Even the most expensive defense program in history, the F-35 Joint Strike Fighter jet family, is getting a mere haircut. After Panetta embraced the planes on Friday, the Pentagon says it’ll merely “slow Joint Strike Fighter procurement” — even though weapons testing recently found it to have 13 expensive new flaws.
All that will let the military “retain a decisive technological edge,” Panetta said, “leverage the lessons of recent conflicts and stay ahead of the most lethal and disruptive threats of the future.”
Non-human beings actually do get the budget axe, though — mainly in the Air Force. As Danger Room first reported, the Air Force is losing older aircraft — specifically 27 “aging C-5A” cargo planes, as well as 65 of the newer C-130s (the Air Force will still have 318 of ‘em). It’s also losing 38 of what the Pentagon calls the “niche capability” C-27s, a curious propeller-driven cargo plane. And a variant of the Air Force’s much-used Global Hawk spy drone is getting cut, although an upgrade version will survive.
That won’t go over well with the flyboys. Their lobbying organization, the Air Force Association, sent a letter to Congress yesterday that represents something of a warning shot to the Pentagon. “While attributes like stealth, speed, and range were not necessary above [Iraq and Afghanistan], they are essential preconditions for securing US interests elsewhere,” 14 former top generals and Air Force official write. “Over the long-term, we must not assume de facto preeminence when it comes to innovating and producing the next generation of systems.”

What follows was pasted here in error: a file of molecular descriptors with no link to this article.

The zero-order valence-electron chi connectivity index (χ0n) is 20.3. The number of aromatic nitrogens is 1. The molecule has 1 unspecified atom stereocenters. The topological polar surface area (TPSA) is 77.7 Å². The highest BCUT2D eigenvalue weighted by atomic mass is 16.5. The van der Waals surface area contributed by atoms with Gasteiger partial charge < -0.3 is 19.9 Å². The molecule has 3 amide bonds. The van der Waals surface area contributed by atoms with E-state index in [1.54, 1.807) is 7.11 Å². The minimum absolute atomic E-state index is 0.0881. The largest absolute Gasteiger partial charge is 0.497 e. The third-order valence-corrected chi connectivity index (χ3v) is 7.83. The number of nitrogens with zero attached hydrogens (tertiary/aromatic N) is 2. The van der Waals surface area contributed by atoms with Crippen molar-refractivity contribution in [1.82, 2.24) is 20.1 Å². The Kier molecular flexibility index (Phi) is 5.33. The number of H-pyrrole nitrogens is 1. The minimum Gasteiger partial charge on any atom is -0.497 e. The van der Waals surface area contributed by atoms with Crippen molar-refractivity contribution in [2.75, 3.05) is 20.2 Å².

But it’s not just the Air Force that gets cut. The Army’s fleet of missile-spotting blimps, the Joint Land Attack Cruise Missile Defense Elevated Netted Sensor System, is getting “curtailed” — slowed down, but not cancelled — a move sure to raise eyebrows as the defense industry moves to make spy blimps the aerial surveillance tool of choice. The Army’s Humvees won’t get upgraded either, as the Army emphasizes its next line of armored trucks.
The Navy gets off mostly unscathed, owing to its primacy for Pacific defense. It’ll lose 7 cruisers ahead of schedule, most of which can’t contribute to seaborne missile defense, along with two small amphibious ships. One of its big-deck amphibious ships will be delayed a year. It’ll buy two fewer Littoral Combat Ships than it expected during the next five years, eight fewer Joint High Speed Vessels, and one fewer Virginia-class sub. But that should make the Navy happier than the Air Force and the Army.
Next week, lawmakers will lecture Panetta and Gen. Martin Dempsey, the chairman of the Joint Chiefs of Staff, about how the cuts are irresponsibly endanger America. The GOP presidential candidates have already started. But the Pentagon may actually be overstating how large its budget cuts truly are.
Over the next five years, “total U.S. defense spending, including both base funding and war costs,” its budget documents contend, “will drop by about 22 percent from its peak in 2010, after accounting for inflation.”
Except that’s not exactly true. “When you set aside the fictional budget projections for Iraq and Afghanistan, which are ending anyway, this is about an eight percent cut from the most recent Pentagon budget projection,” says Gordon Adams, a former Clinton-era defense budget official. “What’s more, the defense budget would continue to grow over the next ten years, just less than they previously projected.”
No one said a military staffed with robots would come cheap.